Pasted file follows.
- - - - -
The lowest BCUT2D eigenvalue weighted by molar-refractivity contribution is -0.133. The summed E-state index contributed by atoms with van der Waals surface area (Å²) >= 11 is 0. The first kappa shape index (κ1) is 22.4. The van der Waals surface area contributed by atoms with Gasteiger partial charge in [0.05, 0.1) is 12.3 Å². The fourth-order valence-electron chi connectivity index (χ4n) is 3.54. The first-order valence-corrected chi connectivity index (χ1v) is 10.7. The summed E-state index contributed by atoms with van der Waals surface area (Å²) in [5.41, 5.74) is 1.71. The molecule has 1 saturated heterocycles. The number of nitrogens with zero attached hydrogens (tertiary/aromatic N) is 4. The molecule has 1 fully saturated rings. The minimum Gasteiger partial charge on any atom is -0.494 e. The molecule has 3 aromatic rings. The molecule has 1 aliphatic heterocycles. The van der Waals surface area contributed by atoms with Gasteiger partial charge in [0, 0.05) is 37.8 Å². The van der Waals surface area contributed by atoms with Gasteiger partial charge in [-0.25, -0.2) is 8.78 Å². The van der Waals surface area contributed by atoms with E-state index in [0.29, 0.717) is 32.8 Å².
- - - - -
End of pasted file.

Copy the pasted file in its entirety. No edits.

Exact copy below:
The lowest BCUT2D eigenvalue weighted by molar-refractivity contribution is -0.133. The summed E-state index contributed by atoms with van der Waals surface area (Å²) >= 11 is 0. The first kappa shape index (κ1) is 22.4. The van der Waals surface area contributed by atoms with Gasteiger partial charge in [0.05, 0.1) is 12.3 Å². The fourth-order valence-electron chi connectivity index (χ4n) is 3.54. The first-order valence-corrected chi connectivity index (χ1v) is 10.7. The summed E-state index contributed by atoms with van der Waals surface area (Å²) in [5.41, 5.74) is 1.71. The molecule has 1 saturated heterocycles. The number of nitrogens with zero attached hydrogens (tertiary/aromatic N) is 4. The molecule has 1 fully saturated rings. The minimum Gasteiger partial charge on any atom is -0.494 e. The molecule has 3 aromatic rings. The molecule has 1 aliphatic heterocycles. The van der Waals surface area contributed by atoms with Gasteiger partial charge in [0, 0.05) is 37.8 Å². The van der Waals surface area contributed by atoms with Gasteiger partial charge in [-0.25, -0.2) is 8.78 Å². The van der Waals surface area contributed by atoms with E-state index in [0.29, 0.717) is 32.8 Å².